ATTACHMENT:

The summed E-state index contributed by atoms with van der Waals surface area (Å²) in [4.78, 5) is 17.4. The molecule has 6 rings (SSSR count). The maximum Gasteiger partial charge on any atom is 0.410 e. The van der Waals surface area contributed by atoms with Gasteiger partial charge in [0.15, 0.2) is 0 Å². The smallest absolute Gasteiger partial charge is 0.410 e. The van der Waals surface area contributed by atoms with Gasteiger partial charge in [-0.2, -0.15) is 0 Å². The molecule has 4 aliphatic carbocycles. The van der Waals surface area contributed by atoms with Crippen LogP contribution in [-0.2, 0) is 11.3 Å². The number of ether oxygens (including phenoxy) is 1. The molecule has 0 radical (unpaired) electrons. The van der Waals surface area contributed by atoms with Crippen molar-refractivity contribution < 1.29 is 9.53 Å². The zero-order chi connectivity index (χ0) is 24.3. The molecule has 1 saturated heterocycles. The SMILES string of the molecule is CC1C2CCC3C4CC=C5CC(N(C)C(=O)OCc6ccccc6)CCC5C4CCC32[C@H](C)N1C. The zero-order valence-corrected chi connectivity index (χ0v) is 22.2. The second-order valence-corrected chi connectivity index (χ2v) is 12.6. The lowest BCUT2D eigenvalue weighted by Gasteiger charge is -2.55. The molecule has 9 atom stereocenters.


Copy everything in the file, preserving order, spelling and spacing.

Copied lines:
The summed E-state index contributed by atoms with van der Waals surface area (Å²) in [4.78, 5) is 17.4. The molecule has 6 rings (SSSR count). The maximum Gasteiger partial charge on any atom is 0.410 e. The van der Waals surface area contributed by atoms with Gasteiger partial charge in [0.15, 0.2) is 0 Å². The smallest absolute Gasteiger partial charge is 0.410 e. The van der Waals surface area contributed by atoms with Gasteiger partial charge in [-0.2, -0.15) is 0 Å². The molecule has 4 aliphatic carbocycles. The van der Waals surface area contributed by atoms with Crippen LogP contribution in [-0.2, 0) is 11.3 Å². The number of ether oxygens (including phenoxy) is 1. The molecule has 0 radical (unpaired) electrons. The van der Waals surface area contributed by atoms with Crippen molar-refractivity contribution < 1.29 is 9.53 Å². The zero-order chi connectivity index (χ0) is 24.3. The molecule has 1 saturated heterocycles. The SMILES string of the molecule is CC1C2CCC3C4CC=C5CC(N(C)C(=O)OCc6ccccc6)CCC5C4CCC32[C@H](C)N1C. The zero-order valence-corrected chi connectivity index (χ0v) is 22.2. The second-order valence-corrected chi connectivity index (χ2v) is 12.6. The lowest BCUT2D eigenvalue weighted by Gasteiger charge is -2.55. The molecule has 9 atom stereocenters.